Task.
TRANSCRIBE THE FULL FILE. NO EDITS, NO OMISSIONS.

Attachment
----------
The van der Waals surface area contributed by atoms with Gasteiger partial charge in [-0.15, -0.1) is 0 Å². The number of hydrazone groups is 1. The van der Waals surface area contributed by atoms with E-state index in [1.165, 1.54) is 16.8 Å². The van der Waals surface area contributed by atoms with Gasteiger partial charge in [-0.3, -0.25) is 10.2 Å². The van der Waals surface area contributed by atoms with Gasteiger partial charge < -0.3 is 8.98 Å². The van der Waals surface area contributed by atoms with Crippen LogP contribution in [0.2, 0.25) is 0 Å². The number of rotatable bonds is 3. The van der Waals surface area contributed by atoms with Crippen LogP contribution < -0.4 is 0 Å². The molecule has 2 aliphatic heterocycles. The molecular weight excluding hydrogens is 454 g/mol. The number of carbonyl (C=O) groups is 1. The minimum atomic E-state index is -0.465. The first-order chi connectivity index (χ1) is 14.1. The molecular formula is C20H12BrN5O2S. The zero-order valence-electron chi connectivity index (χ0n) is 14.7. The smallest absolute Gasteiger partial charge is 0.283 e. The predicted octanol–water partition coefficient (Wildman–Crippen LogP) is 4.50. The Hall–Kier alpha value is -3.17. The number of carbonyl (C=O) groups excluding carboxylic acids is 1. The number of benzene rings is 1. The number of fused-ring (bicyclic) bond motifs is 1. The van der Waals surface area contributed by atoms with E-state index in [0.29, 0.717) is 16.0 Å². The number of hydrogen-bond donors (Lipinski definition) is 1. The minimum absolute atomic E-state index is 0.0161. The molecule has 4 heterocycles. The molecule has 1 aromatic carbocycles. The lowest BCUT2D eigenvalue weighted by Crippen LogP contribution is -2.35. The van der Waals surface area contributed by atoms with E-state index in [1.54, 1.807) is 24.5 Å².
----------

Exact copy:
The van der Waals surface area contributed by atoms with Gasteiger partial charge in [-0.15, -0.1) is 0 Å². The number of hydrazone groups is 1. The van der Waals surface area contributed by atoms with E-state index in [1.165, 1.54) is 16.8 Å². The van der Waals surface area contributed by atoms with Gasteiger partial charge in [-0.3, -0.25) is 10.2 Å². The van der Waals surface area contributed by atoms with Gasteiger partial charge < -0.3 is 8.98 Å². The van der Waals surface area contributed by atoms with Crippen LogP contribution in [0.2, 0.25) is 0 Å². The number of rotatable bonds is 3. The van der Waals surface area contributed by atoms with Crippen LogP contribution < -0.4 is 0 Å². The molecule has 2 aliphatic heterocycles. The molecular weight excluding hydrogens is 454 g/mol. The number of carbonyl (C=O) groups is 1. The minimum atomic E-state index is -0.465. The first-order chi connectivity index (χ1) is 14.1. The molecular formula is C20H12BrN5O2S. The zero-order valence-electron chi connectivity index (χ0n) is 14.7. The smallest absolute Gasteiger partial charge is 0.283 e. The predicted octanol–water partition coefficient (Wildman–Crippen LogP) is 4.50. The Hall–Kier alpha value is -3.17. The number of carbonyl (C=O) groups excluding carboxylic acids is 1. The number of benzene rings is 1. The number of fused-ring (bicyclic) bond motifs is 1. The van der Waals surface area contributed by atoms with E-state index in [0.29, 0.717) is 16.0 Å². The number of hydrogen-bond donors (Lipinski definition) is 1. The minimum absolute atomic E-state index is 0.0161. The molecule has 4 heterocycles. The molecule has 1 aromatic carbocycles. The lowest BCUT2D eigenvalue weighted by Crippen LogP contribution is -2.35. The van der Waals surface area contributed by atoms with E-state index in [1.54, 1.807) is 24.5 Å².